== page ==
BY BRIAN JONES
In which I consider the CVB, lawsuits against the a local school district and once again turn my gimlet eye upon a local glibertarian.
Shakeup at Juneteenth?
At last week’s Columbus Convention and Visitors Bureau meeting, District 5 Supervisor Leroy Brooks dropped by to inform the board that he had dissolved the Afro-American Culture Organization, which had organized Lowndes County’s Juneteenth Festival since its inception. He said that a new group, Juneteenth-Columbus Inc., will handle the event from now on, and that while he does not have a leadership position he will continue to be involved in some capacity.
This was Mr. Brooks’ first appearance at a CVB meeting since his Feb. 2013 vow not to appear before the board again.
The move comes after increasingly heated conflicts with the CVB over the involvement of public officials in the events it funds. Last year Juneteenth was refused funding, and its organizers came before the board multiple times in subsequent months with several different proposals to try to get their money. In spite of Mr. Brooks’ claims that the festival could not exist without CVB funding, it somehow – miraculously – went forward anyway.
After the dust settled, the CVB revamped the way it handles festival funding, changing both its grant guidelines and its application process. Pre-existing events are now factored straight into the CVB budget as a line item. In spite of the ethics concerns and its obvious ability to exist without being propped up by the CVB, the Juneteenth Festival was included, and at the maximum possible grant amount. In other words, very little beyond the visibility of the funding mechanism actually changed.
I think this reorganization is just smoke and mirrors. Brooks partisan Cindy Lawrence sits squarely atop the new entity, and I doubt anything of substance has changed in the way it does business. The fix is pretty clearly in: The dust had barely settled from last year’s funding kerfuffle when Juneteenth was slipped into the CVB budget, so Mr. Brooks can afford to play nice now that he knows his baby will still get its money.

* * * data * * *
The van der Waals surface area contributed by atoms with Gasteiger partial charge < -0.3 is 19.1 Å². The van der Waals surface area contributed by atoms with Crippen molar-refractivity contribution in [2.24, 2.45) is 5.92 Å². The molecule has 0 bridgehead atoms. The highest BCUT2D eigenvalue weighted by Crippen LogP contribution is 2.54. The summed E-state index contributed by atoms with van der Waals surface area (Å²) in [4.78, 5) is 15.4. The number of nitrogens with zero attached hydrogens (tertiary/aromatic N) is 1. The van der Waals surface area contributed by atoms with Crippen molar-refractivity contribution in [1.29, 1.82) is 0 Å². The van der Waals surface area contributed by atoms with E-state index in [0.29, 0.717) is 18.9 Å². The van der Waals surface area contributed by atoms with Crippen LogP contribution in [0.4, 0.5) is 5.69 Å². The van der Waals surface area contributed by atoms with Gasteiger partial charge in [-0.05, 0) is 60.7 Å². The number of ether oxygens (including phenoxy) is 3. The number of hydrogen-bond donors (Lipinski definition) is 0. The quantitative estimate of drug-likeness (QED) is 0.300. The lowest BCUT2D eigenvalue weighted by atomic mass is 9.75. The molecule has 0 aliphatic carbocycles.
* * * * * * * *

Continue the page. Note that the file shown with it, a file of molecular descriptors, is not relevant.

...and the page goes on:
As long as elected officials are involved in these events, there is an obvious stench of patronage. Or, in other words, it’s business as usual in the Friendly City.
Charles Jackson sues
After well over a year of limbo, West Lowndes High School Interim Principal… wait, I mean “Administrator” Charles Jackson has filed suit against the district, alleging racial discrimination.
I’m not going to write a lot about it here, as my article about the lawsuit runs in this week’s Packet. I am, however, going to wonder aloud. If Mr. Jackson’s allegations are true, how stupid do factions on that board have to be to pick him, of all people, to pick on? This is a guy who’s already sued the district over this very issue once before. Hey, everybody, great idea here! That guy that sued the pants off us a few years ago wants a promotion again! Let’s jerk him around! C’mon, it’ll be fun! What could possibly go wrong?
What, indeed. And now, once again, the taxpayers of Lowndes County are on the hook for their representatives’ inability to play fair. If I lived in the Lowndes County School District – and, in fact, I do – I’d be investing in some tar and feathers right about now.
And I certainly hope the voters of Lowndes County will remember this crap the next time they head to the ballot box.
Putting the “glib” in “glibertarian”
A few weeks ago I mentioned a Facebook commenter and officer in the state Libertarian party who questioned our reporting on a Columbus High School teacher who was allegedly soliciting sex from a student. I wondered at that time what kind of libertarian would question the media’s ability to monitor law enforcement, or the need to alert the public to a potential sexual predator at a local school.
That commenter, one Danny Bedwell, cropped up again this week. We posted a Sound Off question: “Do you believe the Columbus City government tries to do things without the public knowing?” Mr. Bedwell weighed in by saying, I assume in jest, “Is this a loaded question?”
Really, sir? I would think anyone who is interested in government accountability and openness – and especially a purported libertarian – would find the idea that the city council is circumventing open meetings laws outrageous. But not Mr. Bedwell!
I just…I can’t…I am experiencing total vocabulary failure here.
Listen: I would dearly love to get someone in Congress who is not a blabbering partisan “yes man.” Most days I feel like we could replace Alan Nunnelee with a frowny-faced, fist-shaking bobblehead who occasionally shouts “Nancy Pelosi!” and “Obamacare!” and be equally well served. I would be delighted to see some rational candidate who espouses small government, personal responsibility, civil liberties and common sense. I would love to write a column extolling his or her virtues and exhorting my readers to support their campaign. Instead, we have Mr. Bedwell.
If you’ll excuse me, I’m going to go have a nice cry.